| v1                 | [{"computed":"2019-04-30","columns":[{"column":"`c_custkey`","majortype":{"type":"INT","mode":"REQUIRED"},"schema":1.0,"rowcount":1500.0,"nonnullrowcount":1500.0,"ndv":1500,"avgwidth":4.0,"histogram":{"category":"numeric-equi-depth","numRowsPerBucket":150,"buckets":[2.0,149.0,299.0,450.99999999999994,599.0,749.0,900.9999999999999,1049.0,1199.0,1349.0,1500.0]}},{"column":"`c_name`","majortype":{"type":"VARCHAR","mode":"REQUIRED"},"schema":1.0,"rowcount":1500.0,"nonnullrowcount":1500.0,"ndv":1500,"avgwidth":18.0,"histogram":{"buckets":[]}},{"column":"`c_address`","majortype":{"type":"VARCHAR","mode":"REQUIRED"},"schema":1.0,"rowcount":1500.0,"nonnullrowcount":1500.0,"ndv":1500,"avgwidth":24.726666666666667,"histogram":{"buckets":[]}},{"column":"`c_nationkey`","majortype":{"type":"INT","mode":"REQUIRED"},"schema":1.0,"rowcount":1500.0,"nonnullrowcount":1500.0,"ndv":25,"avgwidth":4.0,"histogram":{"category":"numeric-equi-depth","numRowsPerBucket":150,"buckets":[0.0,2.0,4.0,7.0,9.0,12.0,15.199999999999978,17.0,19.0,22.0,24.0]}},{"column":"`c_phone`","majortype":{"type":"VARCHAR","mode":"REQUIRED"},"schema":1.0,"rowcount":1500.0,"nonnullrowcount":1500.0,"ndv":1500,"avgwidth":15.0,"histogram":{"buckets":[]}},{"column":"`c_acctbal`","majortype":{"type":"FLOAT8","mode":"REQUIRED"},"schema":1.0,"rowcount":1500.0,"nonnullrowcount":1500.0,"ndv":1499,"avgwidth":8.0,"histogram":{"category":"numeric-equi-depth","numRowsPerBucket":150,"buckets":[-986.9599781036377,70.38335235292713,1315.592873527358,2308.3286817409094,3224.126201901585,4309.92251900211,5536.811312470584,6568.307274272932,7763.991209015995,8865.61001733318,9987.710018221289]}},{"column":"`c_mktsegment`","majortype":{"type":"VARCHAR","mode":"REQUIRED"},"schema":1.0,"rowcount":1500.0,"nonnullrowcount":1500.0,"ndv":5,"avgwidth":8.976666666666667,"histogram":{"buckets":[]}},{"column":"`c_comment`","majortype":{"type":"VARCHAR","mode":"REQUIRED"},"schema":1.0,"rowcount":1500.0,"nonnullrowcount":1500.0,"ndv":1500,"avgwidth":73.2,"histogram":{"buckets":[]}}]}] |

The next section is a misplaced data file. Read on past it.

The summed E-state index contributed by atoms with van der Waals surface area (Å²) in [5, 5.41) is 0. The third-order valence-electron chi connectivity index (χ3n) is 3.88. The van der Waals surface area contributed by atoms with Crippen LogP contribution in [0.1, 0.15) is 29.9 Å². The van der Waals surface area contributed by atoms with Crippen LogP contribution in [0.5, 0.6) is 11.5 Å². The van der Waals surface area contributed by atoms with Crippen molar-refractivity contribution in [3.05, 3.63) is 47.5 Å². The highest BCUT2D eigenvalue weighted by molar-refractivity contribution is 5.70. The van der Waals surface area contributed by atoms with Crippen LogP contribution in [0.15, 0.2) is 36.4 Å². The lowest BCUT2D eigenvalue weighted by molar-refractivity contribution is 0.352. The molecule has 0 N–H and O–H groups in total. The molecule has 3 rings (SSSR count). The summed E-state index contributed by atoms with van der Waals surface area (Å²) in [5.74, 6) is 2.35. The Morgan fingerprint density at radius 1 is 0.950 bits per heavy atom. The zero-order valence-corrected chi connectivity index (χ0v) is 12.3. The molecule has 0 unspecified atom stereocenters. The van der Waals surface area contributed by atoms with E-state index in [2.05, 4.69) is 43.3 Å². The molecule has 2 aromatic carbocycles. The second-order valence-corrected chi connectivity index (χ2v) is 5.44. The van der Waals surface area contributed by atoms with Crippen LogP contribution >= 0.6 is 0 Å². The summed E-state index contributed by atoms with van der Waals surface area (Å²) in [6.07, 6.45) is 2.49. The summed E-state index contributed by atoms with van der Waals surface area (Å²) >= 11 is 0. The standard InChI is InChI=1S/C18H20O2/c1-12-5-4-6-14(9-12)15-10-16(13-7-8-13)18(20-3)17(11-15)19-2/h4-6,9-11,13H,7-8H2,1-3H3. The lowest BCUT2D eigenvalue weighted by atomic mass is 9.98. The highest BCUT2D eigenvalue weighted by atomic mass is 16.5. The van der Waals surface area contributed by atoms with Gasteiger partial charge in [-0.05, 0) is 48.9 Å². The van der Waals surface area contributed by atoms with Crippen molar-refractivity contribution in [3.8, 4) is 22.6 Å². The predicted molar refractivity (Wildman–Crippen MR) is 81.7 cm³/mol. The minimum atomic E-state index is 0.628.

SELECT t.directories.columns[0].ndv as ndv, t.directories.columns[0].rowcount as rc, t.directories.columns[0].nonnullrowcount AS nnrc, t.directories.columns[0].histogram as histogram FROM `table_stats/Tpch0.01/parquet/customer/.stats.drill` t;
| ndv  |   rc   |  nnrc  |                                    histogram                                     |